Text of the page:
Ether supply in question! Bitcoin and Ethereum supporters have been debating the total Ether supply vigorously on Twitter! The question proved contentious enough to warrant new code.
“Adding a proper total supply command to the client seems like a low-cost and reasonable thing to do,” said Ethereum co-founder Vitalik Buterin in the Ethereum R&D Discord channel last night. Multiple independent developers jumped on the opportunity to set the supply schedule straight.
The question took place in the context of Bitcoin’s more-easily verifiable coin supply, thanks to its gettxoutsetinfo command. The command can be executed by any Bitcoin node to calculate the current supply. Ethereum lacks such a command, which drove independent developers writing its code to calculate its supply.
The total supply of ether is 111,562,994 as of publishing time, according to Messari.
Asset verification is both a strong and novel feature of blockchains. Rough supply counts exist for other assets such as gold or dollars. The supply of a given cryptocurrency can be exactes down to a precise unit. This is valuable for modeling and auditing purposes.
Many Ethereum community members were dismissive of the supply question, however. “I don’t give a shit about the supply,” said Augur co-founder and early cryptocurrency investor Jeremy Gardner on Twitter.
An additional concern raised by Ethereum skeptics was the fact that a full Ethereum node is quite difficult to run. Users who run their own nodes can “self-verify” not only the number of ethers in existence, but also the validity of transactions on the Ethereum network.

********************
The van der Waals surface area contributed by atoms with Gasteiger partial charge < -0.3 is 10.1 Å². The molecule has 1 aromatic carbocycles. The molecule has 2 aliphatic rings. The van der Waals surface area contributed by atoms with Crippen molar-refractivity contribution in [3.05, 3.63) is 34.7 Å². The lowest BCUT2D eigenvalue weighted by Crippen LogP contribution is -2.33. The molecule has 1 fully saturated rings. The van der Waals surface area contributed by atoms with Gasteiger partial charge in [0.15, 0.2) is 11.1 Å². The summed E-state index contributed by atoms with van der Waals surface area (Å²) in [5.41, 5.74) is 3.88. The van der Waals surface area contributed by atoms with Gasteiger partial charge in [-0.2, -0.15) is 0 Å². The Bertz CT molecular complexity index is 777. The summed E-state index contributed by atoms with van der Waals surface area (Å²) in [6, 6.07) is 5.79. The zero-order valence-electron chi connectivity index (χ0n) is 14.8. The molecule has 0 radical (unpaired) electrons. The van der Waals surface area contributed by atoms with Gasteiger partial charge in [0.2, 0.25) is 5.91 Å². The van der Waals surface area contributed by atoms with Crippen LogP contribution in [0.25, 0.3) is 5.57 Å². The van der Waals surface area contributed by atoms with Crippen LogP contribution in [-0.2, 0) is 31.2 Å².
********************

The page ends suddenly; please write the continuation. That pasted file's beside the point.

Self-verification is a popular social concept, as well as an ethical touchstone, for Bitcoin proponents. Ethereum nodes require a much more time and memory intensive undertaking. This has led to the emergence of a small class of infrastructure service providers.
Ethereum community members are more dismissive of running a full node based on arguments from Buterin in the early days of Ethereum. Ethereum 2.0 developers are also going for self-verification through Proof-of-Stake.
Regardless of all of this, Ethereum does have a concrete supply figure, even if it is difficult to locate. If it did not, Ethereum would not work, as Geth team leader Szilágyi said in a tweet.
“Ethereum has multiple client implementations, so a supply bug in one would instantly break consensus.”
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